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Apple’s iPhone 15 and iPhone 15 Pro lineups understandably got most of the attention at this month’s Wonderlust event; however, Apple also unveiled two new Apple Watch updates: The Apple Watch Series 9 and a second-generation Apple Watch Ultra.
Although both new Apple Watch models look virtually unchanged from their predecessors, they pack in a few interesting new things under the hood, which may leave you wondering if it’s worth jumping on one of the new Apple Watch models this year.
Of course, like most technology upgrades, the answer is a bit complicated since it comes down to personal preference and how much money you’re willing to spend. However, there’s one important thing to consider when it comes to Apple’s strategy for the Apple Watch: Each year’s new Apple Watch is more about drawing new customers into the fold than enticing existing ones to upgrade.
Unlike the iPhone, the Apple Watch is still very much a growth market. That applies to smartphones and wearables in general. Nearly everyone already owns a smartphone, so most of Apple’s iPhone customers are either upgrading from an older model or switching from an Android handset.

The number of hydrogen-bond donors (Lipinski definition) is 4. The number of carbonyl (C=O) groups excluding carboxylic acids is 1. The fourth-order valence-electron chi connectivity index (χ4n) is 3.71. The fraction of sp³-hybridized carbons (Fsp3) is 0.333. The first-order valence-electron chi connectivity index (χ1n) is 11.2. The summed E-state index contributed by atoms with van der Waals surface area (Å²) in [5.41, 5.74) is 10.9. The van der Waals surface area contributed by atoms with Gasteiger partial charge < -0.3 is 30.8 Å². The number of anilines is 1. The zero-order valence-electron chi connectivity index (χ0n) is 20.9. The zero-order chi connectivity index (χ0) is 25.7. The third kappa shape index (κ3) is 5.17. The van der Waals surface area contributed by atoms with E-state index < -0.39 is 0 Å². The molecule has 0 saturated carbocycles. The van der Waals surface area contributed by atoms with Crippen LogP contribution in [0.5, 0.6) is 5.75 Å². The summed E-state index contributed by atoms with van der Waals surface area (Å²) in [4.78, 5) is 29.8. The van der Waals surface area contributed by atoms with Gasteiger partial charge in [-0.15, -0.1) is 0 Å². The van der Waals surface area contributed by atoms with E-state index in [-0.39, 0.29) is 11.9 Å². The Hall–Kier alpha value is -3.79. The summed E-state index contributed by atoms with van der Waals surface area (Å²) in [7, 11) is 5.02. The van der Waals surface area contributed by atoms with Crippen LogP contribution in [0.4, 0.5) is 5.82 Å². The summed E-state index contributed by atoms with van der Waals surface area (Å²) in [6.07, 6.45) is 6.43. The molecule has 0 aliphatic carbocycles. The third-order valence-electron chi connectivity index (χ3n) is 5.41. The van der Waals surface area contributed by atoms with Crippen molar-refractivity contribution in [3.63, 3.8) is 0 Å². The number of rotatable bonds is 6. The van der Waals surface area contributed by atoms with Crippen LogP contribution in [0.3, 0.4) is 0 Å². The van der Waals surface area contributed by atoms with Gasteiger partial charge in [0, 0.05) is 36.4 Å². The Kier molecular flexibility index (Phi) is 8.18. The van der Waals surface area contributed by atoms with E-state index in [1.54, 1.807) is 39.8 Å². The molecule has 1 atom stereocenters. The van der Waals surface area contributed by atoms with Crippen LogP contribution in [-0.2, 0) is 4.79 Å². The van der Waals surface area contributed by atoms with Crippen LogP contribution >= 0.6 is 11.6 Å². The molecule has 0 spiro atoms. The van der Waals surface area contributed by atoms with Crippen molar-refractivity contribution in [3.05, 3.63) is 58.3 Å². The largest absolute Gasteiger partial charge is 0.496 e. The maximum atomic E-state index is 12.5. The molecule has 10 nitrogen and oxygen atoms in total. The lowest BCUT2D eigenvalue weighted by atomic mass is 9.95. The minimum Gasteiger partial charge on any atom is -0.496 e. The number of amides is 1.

On the other hand, the wearables market is large and untapped. The Apple Watch may be the most popular smartwatch, but there are still tens of millions of iPhone users who haven’t yet tried any smartwatch, much less the Apple Watch. With each new Apple Watch model, the company hopes to convince more people to take the plunge.
That’s probably why we typically don’t see groundbreaking features with each year’s new Apple Watch model. The Apple Watch Series 9 can’t do much more than the Series 8, but perhaps it has just enough over the last model to convince more people to buy one this year.
So, with all that having been said, the short answer for whether the Apple Watch Series 9 is worth an upgrade from any recent model is, for most people, a resounding no.
Apple Watch Series 9 vs. Series 8 and Older Models